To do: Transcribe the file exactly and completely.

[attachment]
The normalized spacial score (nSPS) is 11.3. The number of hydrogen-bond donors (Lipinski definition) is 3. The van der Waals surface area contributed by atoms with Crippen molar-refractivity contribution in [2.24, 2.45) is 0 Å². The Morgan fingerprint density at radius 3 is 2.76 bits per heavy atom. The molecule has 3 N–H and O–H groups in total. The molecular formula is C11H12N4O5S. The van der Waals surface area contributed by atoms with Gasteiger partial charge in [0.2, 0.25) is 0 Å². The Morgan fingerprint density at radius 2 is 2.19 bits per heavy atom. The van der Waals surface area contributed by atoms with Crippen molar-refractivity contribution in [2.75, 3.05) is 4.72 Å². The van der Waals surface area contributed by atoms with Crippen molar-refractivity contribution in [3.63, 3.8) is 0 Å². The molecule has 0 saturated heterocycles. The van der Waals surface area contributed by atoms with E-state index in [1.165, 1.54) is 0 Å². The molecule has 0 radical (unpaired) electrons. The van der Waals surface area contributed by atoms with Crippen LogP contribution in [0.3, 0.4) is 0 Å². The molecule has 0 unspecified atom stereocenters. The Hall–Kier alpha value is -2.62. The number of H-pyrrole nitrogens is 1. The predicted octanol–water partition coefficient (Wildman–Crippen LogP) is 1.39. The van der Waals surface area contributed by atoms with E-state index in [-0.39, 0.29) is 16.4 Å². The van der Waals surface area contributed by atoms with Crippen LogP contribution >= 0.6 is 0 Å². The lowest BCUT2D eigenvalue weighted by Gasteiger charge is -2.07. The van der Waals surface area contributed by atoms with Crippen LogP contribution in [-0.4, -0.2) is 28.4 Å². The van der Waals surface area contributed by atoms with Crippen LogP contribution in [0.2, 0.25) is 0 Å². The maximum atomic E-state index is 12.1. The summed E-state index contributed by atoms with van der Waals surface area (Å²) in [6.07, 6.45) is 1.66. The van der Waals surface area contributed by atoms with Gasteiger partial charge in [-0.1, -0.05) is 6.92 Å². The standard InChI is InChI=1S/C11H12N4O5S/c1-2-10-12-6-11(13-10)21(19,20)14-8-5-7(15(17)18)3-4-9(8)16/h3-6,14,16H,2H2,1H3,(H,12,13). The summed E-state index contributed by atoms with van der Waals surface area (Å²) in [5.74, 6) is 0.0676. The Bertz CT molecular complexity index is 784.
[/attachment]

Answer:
The normalized spacial score (nSPS) is 11.3. The number of hydrogen-bond donors (Lipinski definition) is 3. The van der Waals surface area contributed by atoms with Crippen molar-refractivity contribution in [2.24, 2.45) is 0 Å². The Morgan fingerprint density at radius 3 is 2.76 bits per heavy atom. The molecule has 3 N–H and O–H groups in total. The molecular formula is C11H12N4O5S. The van der Waals surface area contributed by atoms with Gasteiger partial charge in [0.2, 0.25) is 0 Å². The Morgan fingerprint density at radius 2 is 2.19 bits per heavy atom. The van der Waals surface area contributed by atoms with Crippen molar-refractivity contribution in [2.75, 3.05) is 4.72 Å². The van der Waals surface area contributed by atoms with Crippen molar-refractivity contribution in [3.63, 3.8) is 0 Å². The molecule has 0 saturated heterocycles. The van der Waals surface area contributed by atoms with E-state index in [1.165, 1.54) is 0 Å². The molecule has 0 radical (unpaired) electrons. The van der Waals surface area contributed by atoms with Crippen LogP contribution in [0.3, 0.4) is 0 Å². The molecule has 0 unspecified atom stereocenters. The Hall–Kier alpha value is -2.62. The number of H-pyrrole nitrogens is 1. The predicted octanol–water partition coefficient (Wildman–Crippen LogP) is 1.39. The van der Waals surface area contributed by atoms with E-state index in [-0.39, 0.29) is 16.4 Å². The van der Waals surface area contributed by atoms with Crippen LogP contribution >= 0.6 is 0 Å². The lowest BCUT2D eigenvalue weighted by Gasteiger charge is -2.07. The van der Waals surface area contributed by atoms with Crippen LogP contribution in [-0.4, -0.2) is 28.4 Å². The van der Waals surface area contributed by atoms with Crippen LogP contribution in [0.2, 0.25) is 0 Å². The maximum atomic E-state index is 12.1. The summed E-state index contributed by atoms with van der Waals surface area (Å²) in [6.07, 6.45) is 1.66. The van der Waals surface area contributed by atoms with Gasteiger partial charge in [-0.1, -0.05) is 6.92 Å². The standard InChI is InChI=1S/C11H12N4O5S/c1-2-10-12-6-11(13-10)21(19,20)14-8-5-7(15(17)18)3-4-9(8)16/h3-6,14,16H,2H2,1H3,(H,12,13). The summed E-state index contributed by atoms with van der Waals surface area (Å²) in [5.74, 6) is 0.0676. The Bertz CT molecular complexity index is 784.